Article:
How can I see other Tutors and how they teach online?

Hey there,
I wanted to know if there’s a way where I can see how other Tutors teach a similar subject, so I can see where I can improve on my lessons, since I’m very new to this whole tutoring malarkey and am feeling a bit apprehensive about it all.

Thanks,
Gregory

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Yes,I’m just signing up but not sure how it operates!

Hi Gregory,

What subject do you teach?

Biology! :slight_smile:

Shame, I’ve been teaching maths and English for :face_with_hand_over_mouth: 20 years so I’m afraid I can’t help you unless you have some generic teaching questions…feel free to ask them :grin:

Yes, I want to know how I can make my lessons more interactive, as so far I’ve been to wordy for my topics because it’s Biology.

I wonder if you could send a message to another tutor, and ask for a demonstration class?

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Someone once told me if you asked a dozen teachers their opinions you’d get 15 different answers…so I’ll answer what works for me.

I’m not sure what age range you’re teaching, I’ll answer assuming secondary (I teach primary and secondary).

Be as un-school teacher-y as possible, most of my students aren’t in love with school/your subject/their teacher and need someone who can explain things in a different (and more relaxed) way.

Try and have different ways of explaining topics (sorry, this will come with practice). Think of topics you struggled with and try and find a completely different take on it.

Use board sharing and investigate useful sites. I don’t tend to use them on Tutorful but elsewhere use sites like Quizlet or Kahoot.

Get good books (I love CGP) to show roughly what order to teach in if you don’t have course books.

More importantly, be yourself and be enthusiastic. If you love what you do, you’ll be amazed how many students will get engaged too!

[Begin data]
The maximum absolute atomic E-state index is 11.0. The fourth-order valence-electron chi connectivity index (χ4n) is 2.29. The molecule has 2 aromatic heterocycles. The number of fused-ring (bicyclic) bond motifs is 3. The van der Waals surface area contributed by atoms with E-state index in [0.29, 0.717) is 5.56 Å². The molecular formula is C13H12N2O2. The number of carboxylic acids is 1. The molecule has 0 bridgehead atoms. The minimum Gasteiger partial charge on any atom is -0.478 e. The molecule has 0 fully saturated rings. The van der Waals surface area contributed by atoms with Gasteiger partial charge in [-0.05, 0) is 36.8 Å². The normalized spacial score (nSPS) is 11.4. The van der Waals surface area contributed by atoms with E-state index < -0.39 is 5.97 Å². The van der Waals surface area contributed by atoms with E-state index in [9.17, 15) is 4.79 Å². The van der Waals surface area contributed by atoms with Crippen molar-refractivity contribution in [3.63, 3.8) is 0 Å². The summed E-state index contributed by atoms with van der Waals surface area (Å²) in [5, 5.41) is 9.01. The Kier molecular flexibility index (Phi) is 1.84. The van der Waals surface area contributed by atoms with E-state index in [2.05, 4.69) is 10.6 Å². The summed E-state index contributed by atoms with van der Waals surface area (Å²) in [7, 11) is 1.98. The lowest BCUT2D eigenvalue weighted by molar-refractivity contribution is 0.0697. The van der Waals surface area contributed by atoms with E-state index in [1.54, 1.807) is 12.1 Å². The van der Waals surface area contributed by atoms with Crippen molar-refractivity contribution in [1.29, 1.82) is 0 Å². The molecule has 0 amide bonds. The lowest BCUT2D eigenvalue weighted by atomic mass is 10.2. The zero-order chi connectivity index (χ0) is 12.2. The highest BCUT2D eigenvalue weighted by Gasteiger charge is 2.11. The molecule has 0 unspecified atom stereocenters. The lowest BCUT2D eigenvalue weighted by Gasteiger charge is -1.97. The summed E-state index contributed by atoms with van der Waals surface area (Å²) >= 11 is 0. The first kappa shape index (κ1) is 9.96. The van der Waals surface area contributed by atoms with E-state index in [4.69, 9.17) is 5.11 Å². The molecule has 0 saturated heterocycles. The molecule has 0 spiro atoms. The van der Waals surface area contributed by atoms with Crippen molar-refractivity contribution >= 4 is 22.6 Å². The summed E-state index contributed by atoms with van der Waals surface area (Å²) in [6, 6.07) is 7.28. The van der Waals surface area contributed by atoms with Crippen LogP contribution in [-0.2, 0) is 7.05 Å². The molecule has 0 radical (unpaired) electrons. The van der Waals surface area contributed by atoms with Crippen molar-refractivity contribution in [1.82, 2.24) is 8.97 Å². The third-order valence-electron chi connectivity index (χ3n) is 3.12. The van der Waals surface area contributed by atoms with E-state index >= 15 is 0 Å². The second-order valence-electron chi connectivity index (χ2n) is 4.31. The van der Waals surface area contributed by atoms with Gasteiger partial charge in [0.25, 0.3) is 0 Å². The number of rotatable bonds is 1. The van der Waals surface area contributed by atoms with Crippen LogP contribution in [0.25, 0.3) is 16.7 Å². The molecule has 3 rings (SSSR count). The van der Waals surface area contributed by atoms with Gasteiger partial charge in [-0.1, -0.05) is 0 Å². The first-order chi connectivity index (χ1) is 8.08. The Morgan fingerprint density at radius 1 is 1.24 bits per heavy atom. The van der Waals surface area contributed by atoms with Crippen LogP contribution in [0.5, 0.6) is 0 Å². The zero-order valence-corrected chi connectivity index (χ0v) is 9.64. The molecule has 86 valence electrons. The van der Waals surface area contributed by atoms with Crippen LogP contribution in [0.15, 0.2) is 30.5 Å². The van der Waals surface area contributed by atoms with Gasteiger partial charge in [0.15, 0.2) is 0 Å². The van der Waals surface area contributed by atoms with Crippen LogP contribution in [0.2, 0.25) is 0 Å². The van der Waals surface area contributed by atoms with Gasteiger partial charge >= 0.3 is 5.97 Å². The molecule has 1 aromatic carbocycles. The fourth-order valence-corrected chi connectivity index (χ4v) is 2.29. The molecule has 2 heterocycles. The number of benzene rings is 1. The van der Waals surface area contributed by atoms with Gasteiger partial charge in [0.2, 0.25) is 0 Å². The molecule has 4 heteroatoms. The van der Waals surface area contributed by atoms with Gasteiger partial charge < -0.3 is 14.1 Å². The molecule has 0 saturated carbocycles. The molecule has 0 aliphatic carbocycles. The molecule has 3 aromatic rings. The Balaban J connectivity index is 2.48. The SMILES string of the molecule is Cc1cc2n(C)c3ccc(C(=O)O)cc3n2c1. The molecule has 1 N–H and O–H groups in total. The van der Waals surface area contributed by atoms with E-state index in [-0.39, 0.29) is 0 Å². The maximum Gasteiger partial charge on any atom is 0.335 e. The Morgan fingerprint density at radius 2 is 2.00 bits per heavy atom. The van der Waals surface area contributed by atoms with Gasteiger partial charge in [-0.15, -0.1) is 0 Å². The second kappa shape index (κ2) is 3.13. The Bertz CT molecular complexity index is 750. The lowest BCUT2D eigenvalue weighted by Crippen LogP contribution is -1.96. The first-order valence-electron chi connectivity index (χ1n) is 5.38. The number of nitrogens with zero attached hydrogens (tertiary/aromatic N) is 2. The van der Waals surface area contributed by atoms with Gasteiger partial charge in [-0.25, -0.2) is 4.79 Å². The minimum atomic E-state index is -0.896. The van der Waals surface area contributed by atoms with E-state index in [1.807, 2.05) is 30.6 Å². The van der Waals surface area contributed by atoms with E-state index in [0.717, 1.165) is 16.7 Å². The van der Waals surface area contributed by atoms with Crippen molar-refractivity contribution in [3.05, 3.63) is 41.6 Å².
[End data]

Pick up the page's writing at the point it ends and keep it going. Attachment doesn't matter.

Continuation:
Most important, use forums like this (since physical environments are limited right now) to ask questions…as I tell my students “there are no stupid questions except the ones not asked!”

Hope this helps,
Kate

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This is really great advice. I think the most important one is to show real enthusiasm for your subject and that can help to engage even more reluctant students

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Believe in yourself, make sure you know your stuff, but also don’t be afraid if you make a mistake, in my experience kids like it when you make a mistake because it means you’re human! If you have passion for your subject, it can go a long, long way! I never thought I was good enough at first, but each lesson I do I grow in confidence! The more you practice, the better you’ll be! I’ve done 1,950+ lessons on here now so just goes to show what you can achieve with a bit of persistence and a passion for the job! Super good luck! :slight_smile:

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What are you struggling with, Gail? Can I help?

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I love this idea :heart:, other sites give you 15 mins when you start to contact other teachers… nice to get you settled in (either teaching or site queries)

May I have these sites as I’m already familiar with Kahoot.
I would love all the help I can get, as I’m also a young father to a very cute little boy whose almost 2.

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I’m teaching secondary school kids and so far it’s students who are in Year 10, doing their GCSEs.

What subject do you teach and how do you get so many students?

Not much else going on in life then!?! :rofl::joy::rofl: Believe in yourself and you’ll be great

I teach English, so pretty in demand! I’m not sure is the honest answer, been doing it a while and have lots of good reviews so I guess that puts me at the top. When I first started it took me about 3-4 months for people to really start noticing me. Just got to make your profile good, apply for jobs that come up and be patient and persistent. Also, don’t give up. Good luck! Feel free to ask any more questions :slight_smile:

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Hi @Gregory, I also teach Science! Check out the Shared Resources (Science) category. I think you’ll find some of those resources useful. I love incorporating these mindmaps, quizzes, and videos in my lessons to make them more varied and interesting. As you well know yourself, sometimes a video or a diagram is worth a 1000 words :slight_smile:

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I do some biology but it’s mainly KS3.

I like to use diagrams : flow charts etc, get them to draw them to think of processes. I have also within driving distance taken simple experiments to students to complete at home ( pre covid). Things like growing beans to see the development stages etc.

Have you seen the bbc bite size website? What about up loading a you tube video and discussing topic. They can take their own notes rather then listening to us droning on all the time😁